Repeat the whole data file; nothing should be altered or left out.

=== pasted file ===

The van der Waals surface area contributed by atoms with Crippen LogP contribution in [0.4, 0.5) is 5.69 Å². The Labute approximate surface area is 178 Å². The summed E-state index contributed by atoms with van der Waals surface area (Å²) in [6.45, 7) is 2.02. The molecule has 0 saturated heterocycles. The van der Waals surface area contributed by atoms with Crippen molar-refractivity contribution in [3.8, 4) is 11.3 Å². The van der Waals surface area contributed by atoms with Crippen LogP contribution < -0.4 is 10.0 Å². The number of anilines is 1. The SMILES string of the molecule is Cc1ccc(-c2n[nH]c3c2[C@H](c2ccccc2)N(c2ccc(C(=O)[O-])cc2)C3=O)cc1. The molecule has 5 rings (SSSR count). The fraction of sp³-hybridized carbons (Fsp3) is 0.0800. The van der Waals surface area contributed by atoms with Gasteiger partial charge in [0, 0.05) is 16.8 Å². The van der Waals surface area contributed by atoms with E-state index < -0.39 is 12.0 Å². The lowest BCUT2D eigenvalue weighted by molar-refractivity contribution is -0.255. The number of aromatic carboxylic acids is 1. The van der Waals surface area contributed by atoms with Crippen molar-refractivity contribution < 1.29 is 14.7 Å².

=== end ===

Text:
The van der Waals surface area contributed by atoms with Crippen LogP contribution in [0.4, 0.5) is 5.69 Å². The Labute approximate surface area is 178 Å². The summed E-state index contributed by atoms with van der Waals surface area (Å²) in [6.45, 7) is 2.02. The molecule has 0 saturated heterocycles. The van der Waals surface area contributed by atoms with Crippen molar-refractivity contribution in [3.8, 4) is 11.3 Å². The van der Waals surface area contributed by atoms with Crippen LogP contribution < -0.4 is 10.0 Å². The number of anilines is 1. The SMILES string of the molecule is Cc1ccc(-c2n[nH]c3c2[C@H](c2ccccc2)N(c2ccc(C(=O)[O-])cc2)C3=O)cc1. The molecule has 5 rings (SSSR count). The fraction of sp³-hybridized carbons (Fsp3) is 0.0800. The van der Waals surface area contributed by atoms with Gasteiger partial charge in [0, 0.05) is 16.8 Å². The van der Waals surface area contributed by atoms with E-state index < -0.39 is 12.0 Å². The lowest BCUT2D eigenvalue weighted by molar-refractivity contribution is -0.255. The number of aromatic carboxylic acids is 1. The van der Waals surface area contributed by atoms with Crippen molar-refractivity contribution < 1.29 is 14.7 Å².